Their precision will also avoid many of the comments mentioned above, since everyone will be starting from the same level of knowledge and understanding, and will have agreed that there is a gap in understanding that can only be met through the running of a research study.

3. Decisions to be taken

Knowing what questions are to be answered and how the information obtained will be used, will help to identify the best methodology. For example, if large investments will be necessary to action the results, then a quantitative study should be conducted, to ensure solid information and as reliable a result as possible.

However, when looking for your customers’ ideas, thoughts, feelings, issues and desires, you could find such answers through a qualitative study or perhaps from the analysis of social media comments online.

The methodology which is finally chosen will have a direct impact on the project’s pricing, so understanding how the results will be used will avoid any waste in resources. 

4. Budget and Timing

These go hand in hand, both with each other, as well as with the choice of methodology. Normally faster is more expensive, as it requires a larger field force or online panel, and tighter control of the project’s progress. It is also essential to understand any budget limitations, as one that is too small to say a large quantitative study should prompt the market research expert to refuse running it. As quoted above, good, cheap, fast, choose two!

One further point is that if the timing is too tight, especially for the delivery of results, you may not have enough leeway should something go wrong in fieldwork, or there is the need for more time to analyze the output. I always agree with the often quoted advice of Tom Peters, the American writer perhaps best known for his 1982 book, that he wrote with Robert H Waterman Jr and which is entitled, ‘In Search of Excellence’:

“Formula for success: under promise and over deliver” 

This doesn’t only apply to timing or market research either; it applies to everything else you have to deliver as well!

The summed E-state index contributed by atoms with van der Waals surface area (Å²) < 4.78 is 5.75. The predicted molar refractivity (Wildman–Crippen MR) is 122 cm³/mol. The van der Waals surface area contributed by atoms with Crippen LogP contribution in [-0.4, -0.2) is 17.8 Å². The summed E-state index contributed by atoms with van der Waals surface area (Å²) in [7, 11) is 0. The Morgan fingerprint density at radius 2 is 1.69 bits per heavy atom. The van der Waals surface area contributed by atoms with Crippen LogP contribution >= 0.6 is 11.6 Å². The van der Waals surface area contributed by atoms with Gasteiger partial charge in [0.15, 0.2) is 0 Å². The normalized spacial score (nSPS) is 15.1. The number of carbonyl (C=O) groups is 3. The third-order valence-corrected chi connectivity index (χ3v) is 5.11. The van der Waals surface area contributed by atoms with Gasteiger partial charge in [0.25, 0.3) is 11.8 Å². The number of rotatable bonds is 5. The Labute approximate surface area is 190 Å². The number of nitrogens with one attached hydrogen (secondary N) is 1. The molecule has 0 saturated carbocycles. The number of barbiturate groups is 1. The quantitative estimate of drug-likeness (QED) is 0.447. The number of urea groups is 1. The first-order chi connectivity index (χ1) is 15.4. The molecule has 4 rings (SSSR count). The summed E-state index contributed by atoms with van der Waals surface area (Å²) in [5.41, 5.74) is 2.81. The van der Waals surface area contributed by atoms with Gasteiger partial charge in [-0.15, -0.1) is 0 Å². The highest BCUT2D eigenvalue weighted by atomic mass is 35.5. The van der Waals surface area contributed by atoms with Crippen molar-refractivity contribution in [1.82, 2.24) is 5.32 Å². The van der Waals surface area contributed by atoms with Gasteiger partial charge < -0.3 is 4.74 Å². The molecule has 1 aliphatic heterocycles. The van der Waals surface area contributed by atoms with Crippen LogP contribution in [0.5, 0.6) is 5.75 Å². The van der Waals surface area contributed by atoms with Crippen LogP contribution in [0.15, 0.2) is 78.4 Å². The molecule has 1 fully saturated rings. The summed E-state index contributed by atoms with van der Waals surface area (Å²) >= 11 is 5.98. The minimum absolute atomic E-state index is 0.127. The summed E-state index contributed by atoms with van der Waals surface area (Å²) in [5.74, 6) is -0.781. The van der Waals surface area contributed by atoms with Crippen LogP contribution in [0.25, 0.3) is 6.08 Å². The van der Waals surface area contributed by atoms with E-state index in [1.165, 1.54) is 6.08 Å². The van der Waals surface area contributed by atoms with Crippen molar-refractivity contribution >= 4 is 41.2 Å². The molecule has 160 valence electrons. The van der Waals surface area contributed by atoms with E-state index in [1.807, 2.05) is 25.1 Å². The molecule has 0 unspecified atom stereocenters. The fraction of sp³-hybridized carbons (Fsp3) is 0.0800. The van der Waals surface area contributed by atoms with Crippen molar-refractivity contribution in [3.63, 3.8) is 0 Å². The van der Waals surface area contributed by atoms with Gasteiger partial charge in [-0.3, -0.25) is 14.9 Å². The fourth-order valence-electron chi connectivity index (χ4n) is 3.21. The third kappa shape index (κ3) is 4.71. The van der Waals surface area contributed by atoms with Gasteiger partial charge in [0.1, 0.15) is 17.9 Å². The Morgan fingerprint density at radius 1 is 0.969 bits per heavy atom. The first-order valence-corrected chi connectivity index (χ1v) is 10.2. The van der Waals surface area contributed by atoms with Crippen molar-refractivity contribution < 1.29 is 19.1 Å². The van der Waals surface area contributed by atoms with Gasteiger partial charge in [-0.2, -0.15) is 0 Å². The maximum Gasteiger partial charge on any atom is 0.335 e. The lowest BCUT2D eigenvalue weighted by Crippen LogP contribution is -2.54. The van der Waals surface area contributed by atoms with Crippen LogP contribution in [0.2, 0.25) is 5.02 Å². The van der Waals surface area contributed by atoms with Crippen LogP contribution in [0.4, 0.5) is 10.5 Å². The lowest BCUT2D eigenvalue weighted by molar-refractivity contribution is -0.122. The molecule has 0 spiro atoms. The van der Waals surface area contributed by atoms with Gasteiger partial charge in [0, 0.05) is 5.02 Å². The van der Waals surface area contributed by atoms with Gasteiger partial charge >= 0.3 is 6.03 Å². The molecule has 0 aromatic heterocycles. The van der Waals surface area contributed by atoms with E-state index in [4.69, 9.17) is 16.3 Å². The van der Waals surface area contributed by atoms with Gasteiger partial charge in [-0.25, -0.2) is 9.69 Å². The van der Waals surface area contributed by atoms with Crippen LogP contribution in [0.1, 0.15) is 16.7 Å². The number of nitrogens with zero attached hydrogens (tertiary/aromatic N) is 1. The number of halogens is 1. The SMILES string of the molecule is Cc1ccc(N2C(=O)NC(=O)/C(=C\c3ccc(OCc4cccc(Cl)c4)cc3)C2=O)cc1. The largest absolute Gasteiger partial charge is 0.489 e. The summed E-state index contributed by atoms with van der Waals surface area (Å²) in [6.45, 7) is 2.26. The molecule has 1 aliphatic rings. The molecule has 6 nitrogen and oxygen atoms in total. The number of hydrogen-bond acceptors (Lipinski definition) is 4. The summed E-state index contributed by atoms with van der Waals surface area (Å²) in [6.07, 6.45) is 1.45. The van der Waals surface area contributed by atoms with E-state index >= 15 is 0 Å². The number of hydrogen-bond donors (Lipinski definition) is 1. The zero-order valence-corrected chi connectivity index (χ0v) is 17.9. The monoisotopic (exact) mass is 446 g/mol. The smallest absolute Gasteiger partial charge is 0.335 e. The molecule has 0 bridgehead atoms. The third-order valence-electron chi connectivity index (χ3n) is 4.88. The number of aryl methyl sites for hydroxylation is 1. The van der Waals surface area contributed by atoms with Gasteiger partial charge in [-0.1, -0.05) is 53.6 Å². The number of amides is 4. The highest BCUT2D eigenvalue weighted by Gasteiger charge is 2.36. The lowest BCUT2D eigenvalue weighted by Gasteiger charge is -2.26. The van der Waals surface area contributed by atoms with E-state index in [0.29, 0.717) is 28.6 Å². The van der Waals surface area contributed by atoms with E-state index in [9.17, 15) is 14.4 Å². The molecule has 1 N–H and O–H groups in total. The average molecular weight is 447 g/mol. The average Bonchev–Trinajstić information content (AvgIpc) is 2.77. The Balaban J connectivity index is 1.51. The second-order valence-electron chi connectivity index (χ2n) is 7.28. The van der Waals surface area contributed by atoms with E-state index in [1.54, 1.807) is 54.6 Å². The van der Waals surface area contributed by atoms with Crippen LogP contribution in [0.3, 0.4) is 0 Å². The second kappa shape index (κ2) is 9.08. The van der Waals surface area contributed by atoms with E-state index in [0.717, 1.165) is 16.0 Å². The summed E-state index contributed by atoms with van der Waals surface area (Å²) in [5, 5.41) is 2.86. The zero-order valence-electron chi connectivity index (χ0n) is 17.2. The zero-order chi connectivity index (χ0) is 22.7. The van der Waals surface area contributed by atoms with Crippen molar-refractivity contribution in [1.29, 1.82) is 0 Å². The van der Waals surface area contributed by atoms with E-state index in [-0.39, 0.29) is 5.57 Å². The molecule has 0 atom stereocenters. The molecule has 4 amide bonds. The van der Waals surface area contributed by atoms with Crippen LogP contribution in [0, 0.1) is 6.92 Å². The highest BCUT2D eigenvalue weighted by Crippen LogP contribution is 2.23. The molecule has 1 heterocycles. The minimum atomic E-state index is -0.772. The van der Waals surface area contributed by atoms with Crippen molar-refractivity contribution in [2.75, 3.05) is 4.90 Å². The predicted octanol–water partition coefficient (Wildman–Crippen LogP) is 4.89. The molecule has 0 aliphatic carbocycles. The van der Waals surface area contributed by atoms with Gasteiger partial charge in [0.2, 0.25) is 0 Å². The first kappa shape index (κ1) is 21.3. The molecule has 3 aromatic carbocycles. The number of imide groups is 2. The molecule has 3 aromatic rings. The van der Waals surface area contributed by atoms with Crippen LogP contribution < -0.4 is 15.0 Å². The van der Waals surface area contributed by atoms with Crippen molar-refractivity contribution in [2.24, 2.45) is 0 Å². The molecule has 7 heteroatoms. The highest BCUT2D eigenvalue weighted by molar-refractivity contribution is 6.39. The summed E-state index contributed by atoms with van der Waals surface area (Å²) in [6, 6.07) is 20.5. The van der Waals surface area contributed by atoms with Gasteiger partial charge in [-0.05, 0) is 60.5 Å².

5. Research target and approach

Although the MR specialist is the expert, any (internal) client suggestions about the respondents to contact or their preferred methodology to be used, should be clearly identified. If your client doesn’t believe in qualitative work, it may be unwise to rely solely on such a technique. I’ve known companies – dare I say quite a few in the US? – that run tens of group discussions, just to have a “sufficient sample size of respondents to analyze.” If you are likely to meet such criticism, then I think it’s better to know before you start, so you can make relevant changes to the methodology!

6. Test materials and availability

If materials are needed to run the test, whether products, concept boards, advertising prints or videos, clear numbers of copies and their delivery date must be specified. Too often they are delivered late but the research results are still expected to be provided on the agreed date, which just puts everyone under unnecessary and easily avoidable stress. 

7. Deliverables

Not all research needs a detailed report; sometimes a presentation or summary of the results is sufficient, especially when the timing is tight. Again, knowing upfront your internal client’s needs can impact both cost and timing and the likely success of the outcome.